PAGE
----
Math is hard, but ‘net zero’ emissions math is harder – It can’t be done by 2050

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As was noted, we could get closer with nuclear, but not by 2050, and no one’s declaring a state of emergency to build any nuke plants — not that we’d get there from here if we started today.

The following commentary by Steve MacDonald has been republished with permission from GraniteGrok.

There are few, if any, facets of the Climate Cult mythology we’ve not debunked. It’s fun and easy, but one of the latest lies is that the government can get us to Net Zero carbon emissions. We’ve covered some of that too, but what I’m about to share should end all debate. It can’t be done, even if we needed it.

Willis Eschenbach has a must-read post with updates at Watts Up With That that is worth your time. It is titled “Bright Green Impossibilities,” and it’s all about the math.

I got to thinking about how impossible it will be for us to do what so many people are demanding that we do. This is to go to zero CO2 emissions by 2050 by getting off of fossil fuels. So let’s take a look at the size of the problem. People generally have little idea just how much energy we get from fossil fuels.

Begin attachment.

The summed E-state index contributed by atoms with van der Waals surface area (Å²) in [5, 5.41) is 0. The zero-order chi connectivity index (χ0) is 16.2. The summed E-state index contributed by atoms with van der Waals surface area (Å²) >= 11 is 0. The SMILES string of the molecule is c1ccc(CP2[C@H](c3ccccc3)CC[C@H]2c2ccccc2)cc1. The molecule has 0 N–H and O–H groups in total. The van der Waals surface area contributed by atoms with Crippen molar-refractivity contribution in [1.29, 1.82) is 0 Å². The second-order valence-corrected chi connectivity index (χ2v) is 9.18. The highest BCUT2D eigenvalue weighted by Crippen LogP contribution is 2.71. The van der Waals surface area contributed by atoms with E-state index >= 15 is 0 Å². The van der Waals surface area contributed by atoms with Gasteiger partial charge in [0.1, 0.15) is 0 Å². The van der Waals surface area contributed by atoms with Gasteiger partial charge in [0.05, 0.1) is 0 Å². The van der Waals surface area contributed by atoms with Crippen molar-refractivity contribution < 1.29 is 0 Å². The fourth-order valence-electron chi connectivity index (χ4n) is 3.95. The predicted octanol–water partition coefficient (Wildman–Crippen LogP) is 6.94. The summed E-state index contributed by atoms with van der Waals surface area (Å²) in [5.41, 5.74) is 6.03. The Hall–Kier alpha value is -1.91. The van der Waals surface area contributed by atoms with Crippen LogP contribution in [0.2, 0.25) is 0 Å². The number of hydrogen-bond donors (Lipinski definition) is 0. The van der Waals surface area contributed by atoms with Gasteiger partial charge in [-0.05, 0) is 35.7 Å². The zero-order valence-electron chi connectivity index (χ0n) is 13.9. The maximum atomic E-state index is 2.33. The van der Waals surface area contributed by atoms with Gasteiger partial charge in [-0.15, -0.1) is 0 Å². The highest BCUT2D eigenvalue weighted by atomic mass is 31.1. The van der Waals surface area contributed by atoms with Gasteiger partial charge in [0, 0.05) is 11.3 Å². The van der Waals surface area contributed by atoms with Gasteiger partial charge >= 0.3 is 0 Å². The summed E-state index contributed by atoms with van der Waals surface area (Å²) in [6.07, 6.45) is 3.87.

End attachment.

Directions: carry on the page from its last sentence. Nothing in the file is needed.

Willis calculates our energy bottom line and then tries to determine how much of any or all the other alternatives we’d need to keep up.

So if we are going to zero emissions by 2050, we will need to replace about 193 petawatt-hours (1015 watt-hours) of fossil fuel energy per year. Since there are 8,766 hours in a year, we need to build and install about 193 PWhrs/year divided by 8766 hrs/year ≈ 22 terawatts (TW, or 1012 watts) of energy generating capacity.

You can take the entire walk with him if you’d like, but after pouring out some frighteningly impossible numbers and responding to commenter input, the bill comes due.

To summarize: to get the world to zero emissions by 2050, our options are to build, commission, and bring online either:

• One 2.1 gigawatt (GW, 109 watts) nuclear power plant each and every day until 2050, OR